The girls from the Government Girls Science and Technical College Dapchi. They were kidnapped and set free are photographed during a hand over to government officials in Maiduguri, Nigeria, Wednesday, March 21, 2018. Witnesses say Boko Haram militants have returned an unknown number of the 110 girls who were abducted from their Nigeria school a month ago. (AP Photo/Hamza Suleiman)
LAGOS, Nigeria (AP) — The Latest on mass abduction and release of Nigerian schoolgirls (all times local):
The mother of the only Nigerian schoolgirl still in Boko Haram captivity after the extremists released 104 classmates says her daughter was blocked from boarding the vehicle to freedom with her classmates and told to convert to Islam.
Rebecca Sharibu tells The Associated Press that her 15-year-old daughter, Leah, refused.
“Her friends said they tried to convince her but she said she will not convert to Islam,” the girl’s mother says. “Boko Haram said since she will not convert to Islam she should remain behind. That was how they left her.”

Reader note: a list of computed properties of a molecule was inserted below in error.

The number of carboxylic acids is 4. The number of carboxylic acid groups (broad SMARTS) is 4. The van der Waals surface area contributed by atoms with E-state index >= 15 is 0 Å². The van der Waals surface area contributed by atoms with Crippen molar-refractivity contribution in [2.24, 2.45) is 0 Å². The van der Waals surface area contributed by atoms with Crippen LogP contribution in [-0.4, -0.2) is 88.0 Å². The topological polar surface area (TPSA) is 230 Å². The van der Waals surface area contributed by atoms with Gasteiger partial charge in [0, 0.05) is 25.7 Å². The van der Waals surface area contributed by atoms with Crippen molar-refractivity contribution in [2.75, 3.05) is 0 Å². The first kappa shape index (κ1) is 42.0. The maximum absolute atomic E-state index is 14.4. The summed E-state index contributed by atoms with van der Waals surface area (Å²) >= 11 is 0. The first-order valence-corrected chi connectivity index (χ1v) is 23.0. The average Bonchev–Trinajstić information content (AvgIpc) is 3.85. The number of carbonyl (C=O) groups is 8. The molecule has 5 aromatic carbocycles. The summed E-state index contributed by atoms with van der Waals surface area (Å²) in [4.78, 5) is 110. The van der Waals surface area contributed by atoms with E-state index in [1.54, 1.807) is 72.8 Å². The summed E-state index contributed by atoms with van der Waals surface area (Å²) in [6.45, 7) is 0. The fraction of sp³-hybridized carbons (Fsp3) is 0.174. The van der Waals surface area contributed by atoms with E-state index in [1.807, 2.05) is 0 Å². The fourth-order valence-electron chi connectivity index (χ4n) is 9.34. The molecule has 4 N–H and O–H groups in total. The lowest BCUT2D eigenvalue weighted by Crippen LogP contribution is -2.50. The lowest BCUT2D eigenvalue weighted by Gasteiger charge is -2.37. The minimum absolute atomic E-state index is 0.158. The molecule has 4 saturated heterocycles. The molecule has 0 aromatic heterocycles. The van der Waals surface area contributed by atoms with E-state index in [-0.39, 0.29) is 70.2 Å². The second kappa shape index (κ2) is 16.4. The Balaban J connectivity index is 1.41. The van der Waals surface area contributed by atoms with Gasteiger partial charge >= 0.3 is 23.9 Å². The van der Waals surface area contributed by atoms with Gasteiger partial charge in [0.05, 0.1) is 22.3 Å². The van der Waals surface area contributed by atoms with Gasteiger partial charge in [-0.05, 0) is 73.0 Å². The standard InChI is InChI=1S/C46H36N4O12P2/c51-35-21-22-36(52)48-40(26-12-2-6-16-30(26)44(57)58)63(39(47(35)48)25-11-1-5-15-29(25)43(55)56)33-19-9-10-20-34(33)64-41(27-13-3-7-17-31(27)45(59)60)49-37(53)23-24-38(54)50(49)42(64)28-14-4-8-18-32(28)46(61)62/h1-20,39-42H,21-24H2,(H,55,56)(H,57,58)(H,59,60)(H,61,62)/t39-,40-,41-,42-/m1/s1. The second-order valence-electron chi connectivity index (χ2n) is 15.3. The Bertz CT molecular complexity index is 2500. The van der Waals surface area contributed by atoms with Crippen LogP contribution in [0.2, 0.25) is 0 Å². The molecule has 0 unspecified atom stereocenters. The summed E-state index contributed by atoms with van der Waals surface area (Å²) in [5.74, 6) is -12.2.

Leah Sharibu asked her departing Muslim classmates to pray for her.
Nigeria’s president says the only schoolgirl remaining in Boko Haram captivity after the extremists released 104 classmates seized in a mass abduction “will not be abandoned.”
President Muhammadu Buhari’s statement calls Leah Sharibu “the only Dapchi schoolgirl still in captivity” — an indication that five girls still unaccounted for after Wednesday’s release are dead. Freed girls have said the five died of injuries from the frightened stampede during the abduction a month ago.
Freed girls and parents have said Sharibu is Christian and still captive “because they want to convert her to Islam.”
Buhari’s statement says “true followers of Islam all over the world respect the injunction that there is no compulsion in religion.”
The father of one of the Nigerian schoolgirls still unaccounted for after Boko Haram extremists returned 104 girls from a mass abduction says he believes his daughter and others are dead and buried.
Inuwa Garba tells The Associated Press that friends of his daughter who were freed Wednesday told him the 16-year-old died from injuries in the stampede during the mass abduction a month ago.
“They told me five of the girls died and my daughter, who was among them, was the first to die,” Garba says. The survivors told him the bodies were buried in the bush.
Nigeria’s government has not commented on the fate of the six missing girls.
At least one of the freed girls has said a Christian classmate remained captive, while those released are Muslim.